Gunanidhi, aka: Guṇanidhi, Guna-nidhi; 5 Definition(s)


Gunanidhi means something in Hinduism, Sanskrit. If you want to know the exact meaning, history, etymology or English translation of this term then check out the descriptions on this page. Add your comment or reference to a book if you want to contribute to this summary article.

In Hinduism

Purana and Itihasa (epic history)

Gunanidhi in Purana glossary... « previous · [G] · next »

Guṇanidhi (गुणनिधि) is the son of Yañadatta, a Dīkṣita (sacrificer) from Kāmpilya, and was addicted to gambling (dyūta), according to the Śivapurāṇa 2.1.17:—“[...] [Guṇanidhi] assiduously maintained the sacrificial fire and was devoted to the study of the Vedas. His son (Guṇanidhi) was of a very handsome complexion and shone like the moon’s disc. After the investiture with the sacred thread he learned all the eight lores over and over again. Yet, unknown to his father he indulged in gambling (dyūta)”.

Guṇanidha was made Lord of Alakā (viz., Kubera) in the Meghavāhanakalpa, as mentioned in the Śivapurāṇa 2.1.19.—“[...] when that Kalpa [viz., Pādmakalpa] was over and the Meghavāhana Kalpa had started, the son of Yajñadatta [viz., Guṇanidhi], Śrīda, performed a severe penance. Realising the efficacy of devotion to Śiva accruing from the mere illumination (of his temple) with lamps, he reached Kāśī for the illumination of his thought [...]”.

Source: Siva Purana - English Translation

Guṇanidhi (गुणनिधि).—A Purāṇic character who lived a sinful life and yet attained Svarga. In the country of Kosala there was once a noble brahmin named Girinātha who was rich, erudite and well-versed in the Vedas. Considering his greatness people called him Girināthadīkṣita. Guṇanidhi was his son.

When Guṇanidhi grew up he started his education under a preceptor called Sudhiṣṇa. Sudhiṣṇa had a wife named Muktāvalī. After some time Guṇanidhi started having clandestine relations with Muktāvalī. This developed so much that Guṇanidhi gave poison to his guru and killed him. His parents came to know of this and they came and reprimanded him. Evilnatured Guṇanidhi thought that the presence of his parents would be an annoyance to him in future. So Guṇanidhi and Muktāvalī planned together to kill his parents and one day they poisoned them.

After some time Guṇanidhi and his wife lost all they had and gradually Guṇanidhi turned himself into a thief and drunkard. Nobody in the village liked the couple and all the villagers combined together and sent the couple away from the place. Guṇanidhi and Muktāvalī went to the forests and there they started a life of looting the travellers. After some years of a sinful life Guṇanidhi one day died lying beneath a Rudrākṣa tree. Servants of both Yama and Śiva came to claim the soul of Guṇanidhi. The servants of Yama said that the right place of Guṇanidhi the sinner, was in hell but the servants of Śiva said that even if he was a great sinner his place was in heaven because he died lying beneath a Rudrākṣa tree. In the end the Śivadūtas won and took Guṇanidhi to heaven.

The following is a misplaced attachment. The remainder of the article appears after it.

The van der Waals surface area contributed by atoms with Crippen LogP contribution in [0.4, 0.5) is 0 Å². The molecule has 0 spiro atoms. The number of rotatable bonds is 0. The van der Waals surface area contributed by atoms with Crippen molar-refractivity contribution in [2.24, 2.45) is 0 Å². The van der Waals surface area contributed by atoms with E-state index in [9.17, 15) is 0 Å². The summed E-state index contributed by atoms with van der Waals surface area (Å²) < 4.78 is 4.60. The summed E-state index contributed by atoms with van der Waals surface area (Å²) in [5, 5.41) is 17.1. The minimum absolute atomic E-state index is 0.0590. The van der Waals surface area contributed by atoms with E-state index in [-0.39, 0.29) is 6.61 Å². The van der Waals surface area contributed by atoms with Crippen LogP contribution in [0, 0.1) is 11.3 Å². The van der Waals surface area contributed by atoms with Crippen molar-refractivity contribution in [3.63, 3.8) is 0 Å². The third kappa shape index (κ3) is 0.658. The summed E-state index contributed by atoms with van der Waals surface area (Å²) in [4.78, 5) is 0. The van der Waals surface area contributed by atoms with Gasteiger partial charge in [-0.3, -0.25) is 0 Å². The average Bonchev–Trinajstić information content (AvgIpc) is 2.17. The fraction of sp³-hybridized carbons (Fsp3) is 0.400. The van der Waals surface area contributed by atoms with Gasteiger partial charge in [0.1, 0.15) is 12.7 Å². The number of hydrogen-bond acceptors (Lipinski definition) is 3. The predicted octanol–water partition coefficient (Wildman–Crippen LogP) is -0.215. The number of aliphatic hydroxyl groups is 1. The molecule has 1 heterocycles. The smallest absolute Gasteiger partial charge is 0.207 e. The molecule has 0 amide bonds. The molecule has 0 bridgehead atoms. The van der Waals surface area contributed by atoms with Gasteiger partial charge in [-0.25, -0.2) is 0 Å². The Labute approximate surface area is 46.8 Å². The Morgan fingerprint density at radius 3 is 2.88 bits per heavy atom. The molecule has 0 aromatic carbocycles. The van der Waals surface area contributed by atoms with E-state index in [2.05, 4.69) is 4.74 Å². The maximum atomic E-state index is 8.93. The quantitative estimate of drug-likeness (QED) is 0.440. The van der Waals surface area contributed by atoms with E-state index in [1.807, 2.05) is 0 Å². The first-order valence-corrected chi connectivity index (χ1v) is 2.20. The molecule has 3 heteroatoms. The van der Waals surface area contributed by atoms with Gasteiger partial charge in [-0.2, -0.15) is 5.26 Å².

This story was once told by Śiva himself to demonstrate the glory of Rudrākṣa. (Skandha 11, Devī Bhāgavata)

Source: Puranic Encyclopaedia

Guṇanidhi (गुणनिधि), a fraudulent son of Yajñadatta, on attending by chance the pūjā of Śiva and lighting the lamp, earned a little merit and in his next life was born as a king of Kaliṅga under the name of Arindama. After ruling over his kingdom for a while, he left for pilgrimage; he reached Kāśī where he worshipped Viśveśvara. Śiva, pleased with his penance made him Kubera, lord of Alakā attended by Yakṣa, Kinnara etc.

Source: Archaeological Survey of India: Śaiva monuments at Paṭṭadakal (purāṇa)
Purana book cover
context information

The Purana (पुराण, purāṇas) refers to Sanskrit literature preserving ancient India’s vast cultural history, including historical legends, religious ceremonies, various arts and sciences. The eighteen mahapuranas total over 400,000 shlokas (metrical couplets) and date to at least several centuries BCE.

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General definition (in Hinduism)

Gunanidhi in Hinduism glossary... « previous · [G] · next »

Guṇanidhi (गुणनिधि, whose name means “a treasure house of virtues”) was a son of Yajñadatta:—In the city of Kāmpilya, there lived a great Vedic fire sacrificer named Yajñadatta. This Brahman was a very knowledgeable scholar and generous donor who stood as a model of virtue for his entire communtiy. Yajñadatta had a son named Guṇanidhi, who was handsome and well educated. In his late adolescent years, however, unbeknownst to his father, he became addicted to gambling and took money from his mother to squander it all away. Eventually Guṇanidhi’s father discovered the truth and was so outraged that he threw Guṇanidhi out of the house. Guṇanidhi now had no choice but to live the life of a poor and homeless wanderer. The story continues as the hungry Guṇanidhi sat beneath a tree at sunset, while a devotee of Śiva walked past him, during the evening of Śivarātri. (See the Śiva-purāṇa, Rudrasaṃhitā I)

Source: Google Books: Hindu Ritual at the Margins

Languages of India and abroad

Sanskrit-English dictionary

Gunanidhi in Sanskrit glossary... « previous · [G] · next »

Guṇanidhi (गुणनिधि).—a store of virtues.

Derivable forms: guṇanidhiḥ (गुणनिधिः).

Guṇanidhi is a Sanskrit compound consisting of the terms guṇa and nidhi (निधि).

Source: DDSA: The practical Sanskrit-English dictionary
context information

Sanskrit, also spelled संस्कृतम् (saṃskṛtam), is an ancient language of India commonly seen as the grandmother of the Indo-European language family. Closely allied with Prakrit and Pali, Sanskrit is more exhaustive in both grammar and terms and has the most extensive collection of literature in the world, greatly surpassing its sister-languages Greek and Latin.

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